Emergency Leave - Sheffield Blitz
Throughout the Summer of 1940, the Battle of Britain had raged between the RAF and the Luftwaffe in the skies over England. The Luftwaffe were confident of success in destroying the RAF, thus clearing the way for the invasion of Britain. However, thanks to 'The Few' it was not to be and consequently at the beginning of September 1940, the Luftwaffe changed tactics. The alternative plan became known as the Blitz, and consisted of the systematic bombing of British cities, particularly industrial centres and ports.
Coventry, Southampton, Birmingham and Bristol were all hit in huge single-target raids at intervals of about a week. The people of Sheffield no doubt anxiously expected their fate, and on the evening of Thursday the 12th December 1940, it arrived. The city was attacked by over 330 German aircraft operating out of bases in occupied France. Codenamed Operation Crucible by the Germans, the targets were predominantly the steel works situated in the industrial east end. However the main industrial part of the city was largely defended that night by a covering of fog. Instead the city centre and the suburbs bore the brunt as over 12,000 bombs were dropped over a nine hour period.
James' Service Records show that the following day he was granted WTPP Leave.
It seems that WTPP stood for 'Welfare Time Private and Personal'. His records do not indicate what he did or how long the leave was for, but one can only imagine the worry James must've felt not knowing whether his loved ones had survived. Presumably, he headed home to Sheffield. The Wybourn estate had been hit by multiple bombs, and the city roll of honour shows that three people were killed in the immediate vicinity of the family home.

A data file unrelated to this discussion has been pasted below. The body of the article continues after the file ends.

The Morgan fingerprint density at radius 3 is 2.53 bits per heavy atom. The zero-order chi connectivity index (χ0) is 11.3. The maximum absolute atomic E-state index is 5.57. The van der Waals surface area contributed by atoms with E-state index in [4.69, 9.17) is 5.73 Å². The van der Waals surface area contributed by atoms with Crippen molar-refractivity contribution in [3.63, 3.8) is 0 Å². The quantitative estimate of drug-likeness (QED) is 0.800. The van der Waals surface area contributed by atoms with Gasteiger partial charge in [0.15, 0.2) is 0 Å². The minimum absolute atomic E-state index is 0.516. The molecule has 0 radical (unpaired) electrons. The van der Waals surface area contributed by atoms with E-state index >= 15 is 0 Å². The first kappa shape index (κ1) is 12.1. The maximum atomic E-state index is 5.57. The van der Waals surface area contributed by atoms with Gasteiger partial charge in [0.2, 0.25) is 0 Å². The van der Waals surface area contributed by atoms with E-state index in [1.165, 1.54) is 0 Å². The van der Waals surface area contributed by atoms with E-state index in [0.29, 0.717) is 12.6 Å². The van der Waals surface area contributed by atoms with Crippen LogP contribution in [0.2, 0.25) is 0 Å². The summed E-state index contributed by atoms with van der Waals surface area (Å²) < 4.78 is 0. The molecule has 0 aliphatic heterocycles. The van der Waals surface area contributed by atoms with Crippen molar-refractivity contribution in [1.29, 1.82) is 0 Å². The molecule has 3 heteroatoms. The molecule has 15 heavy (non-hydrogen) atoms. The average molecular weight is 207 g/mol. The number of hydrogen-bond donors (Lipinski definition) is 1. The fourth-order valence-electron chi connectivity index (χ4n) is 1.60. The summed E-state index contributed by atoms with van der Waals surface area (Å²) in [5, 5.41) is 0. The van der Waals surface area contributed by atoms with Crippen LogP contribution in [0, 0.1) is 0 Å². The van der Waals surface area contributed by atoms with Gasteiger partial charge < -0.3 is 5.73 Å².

|How the raid was reported in The Sheffield Star|
© Sheffield Local Studies Library
The raid was reported in the local and national press, where casualties were described as 'not unduly heavy'.
Three nights later, and potentially whilst James was still at home, the Luftwaffe returned. This time 77 German aircraft attacked the city, thousands of bombs were dropped with the Steel Works bearing the brunt of the attack.
As a result of the two raids, over 660 people were killed, 1,500 injured and 40,000 made homeless. 3,000 homes were demolished with a further 3,000 badly damaged. Over 82,000 houses of a total stock of 150,000 were damaged. A number of well known buildings were also badly damaged or destroyed.
The start of the year saw the first of James' promotions, when he was appointed as an unpaid Lance Corporal on the 15th January. This coincided with severe weather affecting the Battalion, with the Regimental War Diary recording regular heavy snowfalls and a considerable frost throughout January resulting in difficult road conditions, although no accidents were recorded.
The severe weather continued into February, with 'a long spell of bitterly cold weather with heavy snow and ice covered roads. In spite of difficult conditions the health of the troops has been remarkably good'. On the 25th February James was granted seven days leave, again with a ration allowance.
The March edition of 'Ca Ira' stated with regard to 'A' company that 'Our company, sad to relate, is still marooned in the wilds of Yorkshire, cut off from the amenities of civilisation, but the spirit of youth is not conquered and we manage to keep our heads up.'